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Preview: Techno-Classica Essen

It’s still the biggest – and the best – indoor classic car show in Europe. This is why

Preview: Techno-Classica Essen

Preview: Techno-Classica Essen

The tagline for Techno-Classica 2012 is ‘share the passion’. Sounds cheesy, but this is undisputedly the largest static classic car show in Europe, with the widest possible range of cars on show, so it does seem rather apt. Techno-Classica is an annual pilgrimage for classic car enthusiasts from all around the world, and in terms of quality and scale there’s simply nothing to touch it. So if you have a long weekend spare – or can even visit for the day – the 24th Techno-Classica won’t disappoint.

For 2012, organiser SIHA has promised the best Techno-Classica yet. And here are some numbers for you to ponder upon.

There will be 1200 stands, which are spread across 20 exhibition halls. These comprise the best clubs, manufacturers’ heritage collections, dealers (including many from the UK), products and autojumble vendors.

More than 2500 classic cars will be for sale. Even so, with 180,000 visitors expected this year (up from 170,000 last year), there might be a little competition from buyers for the best cars on offer – especially in today’s buoyant market. On top of all that, Coys will be holding its annual Essen auction.
To try to understand the international nature of the show, consider that 1500 vendors from more than 20 countries made an application to display their wares there. These came from as far away as Argentina, the USA, and New Zealand – as well as all over Europe.

Just remember one thing: this show is absolutely vast, so you would need to rush to see it all in one day. The best advice is to take your time, perhaps a long weekend if you can manage it – and wear out a considerable amount of shoe-leather in the process.

So, you know it’s big, and arguably the best, but what are the highlights to look out for, where do you need to stay, and what is the best way of getting to Essen? Read on.


if you’re visiting Techno-Classica for the first time, the club stands must be your first port of call. Wander upstairs to the quieter corners and some of the displays will make you smile, often for their silliness.
We’re already promised displays celebrating 100 years of Bertone, 50 years of the Alfa Romeo Giulia, Iso Rivolta GT, MGB and Austin-Healey 3000 MkII. And more – the 40th anniversary of the Renault 5, Fiat X1/9 and Alfasud. It’s going to be busy!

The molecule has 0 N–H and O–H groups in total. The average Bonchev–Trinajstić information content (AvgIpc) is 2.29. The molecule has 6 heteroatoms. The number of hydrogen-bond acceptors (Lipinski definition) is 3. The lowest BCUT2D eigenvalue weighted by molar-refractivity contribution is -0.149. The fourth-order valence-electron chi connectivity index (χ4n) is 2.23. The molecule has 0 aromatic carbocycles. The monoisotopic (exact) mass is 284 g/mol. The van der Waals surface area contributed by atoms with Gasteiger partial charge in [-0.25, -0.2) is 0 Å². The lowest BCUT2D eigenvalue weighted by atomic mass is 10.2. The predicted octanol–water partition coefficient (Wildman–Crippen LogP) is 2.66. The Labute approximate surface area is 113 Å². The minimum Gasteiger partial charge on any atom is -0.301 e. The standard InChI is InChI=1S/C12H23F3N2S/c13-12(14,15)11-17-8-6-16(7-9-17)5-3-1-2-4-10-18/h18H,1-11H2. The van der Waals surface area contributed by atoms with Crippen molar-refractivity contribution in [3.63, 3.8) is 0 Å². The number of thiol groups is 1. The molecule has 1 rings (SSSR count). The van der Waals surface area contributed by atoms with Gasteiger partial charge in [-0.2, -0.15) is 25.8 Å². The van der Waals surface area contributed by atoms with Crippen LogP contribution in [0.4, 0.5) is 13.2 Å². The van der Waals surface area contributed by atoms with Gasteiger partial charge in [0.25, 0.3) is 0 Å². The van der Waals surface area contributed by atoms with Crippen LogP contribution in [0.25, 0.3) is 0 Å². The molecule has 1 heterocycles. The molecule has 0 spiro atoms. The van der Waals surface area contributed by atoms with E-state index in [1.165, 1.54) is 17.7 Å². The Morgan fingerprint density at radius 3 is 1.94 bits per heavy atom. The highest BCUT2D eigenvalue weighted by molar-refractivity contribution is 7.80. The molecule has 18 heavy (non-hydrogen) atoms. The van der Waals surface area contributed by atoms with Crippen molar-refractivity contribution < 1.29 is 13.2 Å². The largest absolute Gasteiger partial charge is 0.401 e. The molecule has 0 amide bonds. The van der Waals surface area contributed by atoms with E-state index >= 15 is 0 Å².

Techno-Classica also celebrates several motor sport milestones. It’s the 80th anniversary of the Le Mans 24 Hours, which promises an enviable line-up of racing cars that starred at La Sarthe. And the 40th birthday of BMW Motorsport GmbH will be marked by cars from the BMW M1 Procar series, as well as Touring Cars and Formula 1. Not to be outdone, Volkswagen will show a fascinating selection of WRC, Pikes Peak, rally and Mille Miglia cars, including the Ovali Beetle from 1956.

Want to ogle what’s for sale? Werner Klassische Automobile, Galerie des Damiers, Potomac NL, Hall & Hall, TP Engineering, Classic Motorsport, Edmond Harris and PS-Automobile will all be displaying.

The organisers are hoping to attract a world-record gathering of Pegaso cars. See if they can manage this feat on the SIHA stand – given there are fewer than 100 Pegasos left, it’s going to be an exclusive gathering, likely never to be repeated.


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Preview: Techno-Classica Essen
  Preview: Techno-Classica Essen
Preview: Techno-Classica Essen
  Preview: Techno-Classica Essen
Preview: Techno-Classica Essen
  Preview: Techno-Classica Essen
Preview: Techno-Classica Essen
  Preview: Techno-Classica Essen
Preview: Techno-Classica Essen
  Preview: Techno-Classica Essen
Preview: Techno-Classica Essen
  Preview: Techno-Classica Essen
Preview: Techno-Classica Essen
Useful information

From around northern Europe, driving to the show is easy so there’s no excuse not to – Essen is located in the north-western corner of Germany and is well served by the autobahn.

Principal arrival routes are the A52, A3 and A40/42 – travel time from the Calais Channel port is about five hours; the same from Paris or Berlin. It’s definitely worth bringing along your cherished car too – the car park is a classic show all of its own.

Essen is an Umweltzone (low-emissions zone for cars), so German classic-car drivers will need to have their historic sticker (minimum requirement is Euro1) to enter the city, although Messe Essen itself (where the show is) is actually outside the zone. Travellers from outside Germany are not affected.

By train Essen station is served from all over Europe, and its underground link to Messe Essen (U11) is about a five-minute ride. By aeroplane The closest airport is Dsseldorf International. It’s a €50 taxi ride to Messe Essen from here, or a much cheaper 20-minute ride if you take the airport express bus.

Opening hours
Preview day 
(VIP, press and trade)
2-8pm, Wednesday 21 March
Public days
9am-6pm, Thursday 22 March
9am-7pm, Friday 23 March
9am-6pm, Saturday 24 March
9am-6pm, Sunday 25 March

Ticket prices 
(chargeable on the gate)
Premium ticket 
(for Preview day) €35

All other days, adults €20, concessions €16, children €10, under-8s free, family ticket (parents with two children) €50




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